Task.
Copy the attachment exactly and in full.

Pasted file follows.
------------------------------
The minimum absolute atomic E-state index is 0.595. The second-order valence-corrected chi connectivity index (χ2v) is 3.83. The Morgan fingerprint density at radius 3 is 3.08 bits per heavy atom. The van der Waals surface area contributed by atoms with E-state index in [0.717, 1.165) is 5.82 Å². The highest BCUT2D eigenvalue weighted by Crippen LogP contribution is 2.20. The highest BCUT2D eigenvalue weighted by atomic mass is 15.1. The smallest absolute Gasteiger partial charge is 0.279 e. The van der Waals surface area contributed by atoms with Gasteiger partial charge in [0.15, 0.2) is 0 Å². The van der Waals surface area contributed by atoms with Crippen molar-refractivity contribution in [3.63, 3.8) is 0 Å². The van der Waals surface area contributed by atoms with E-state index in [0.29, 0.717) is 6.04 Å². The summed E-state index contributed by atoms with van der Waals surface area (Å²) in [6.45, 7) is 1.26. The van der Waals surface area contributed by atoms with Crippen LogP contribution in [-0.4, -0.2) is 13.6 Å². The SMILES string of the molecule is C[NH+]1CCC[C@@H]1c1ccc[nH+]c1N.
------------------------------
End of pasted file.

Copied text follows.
The minimum absolute atomic E-state index is 0.595. The second-order valence-corrected chi connectivity index (χ2v) is 3.83. The Morgan fingerprint density at radius 3 is 3.08 bits per heavy atom. The van der Waals surface area contributed by atoms with E-state index in [0.717, 1.165) is 5.82 Å². The highest BCUT2D eigenvalue weighted by Crippen LogP contribution is 2.20. The highest BCUT2D eigenvalue weighted by atomic mass is 15.1. The smallest absolute Gasteiger partial charge is 0.279 e. The van der Waals surface area contributed by atoms with Gasteiger partial charge in [0.15, 0.2) is 0 Å². The van der Waals surface area contributed by atoms with Crippen molar-refractivity contribution in [3.63, 3.8) is 0 Å². The van der Waals surface area contributed by atoms with E-state index in [0.29, 0.717) is 6.04 Å². The summed E-state index contributed by atoms with van der Waals surface area (Å²) in [6.45, 7) is 1.26. The van der Waals surface area contributed by atoms with Crippen LogP contribution in [-0.4, -0.2) is 13.6 Å². The SMILES string of the molecule is C[NH+]1CCC[C@@H]1c1ccc[nH+]c1N.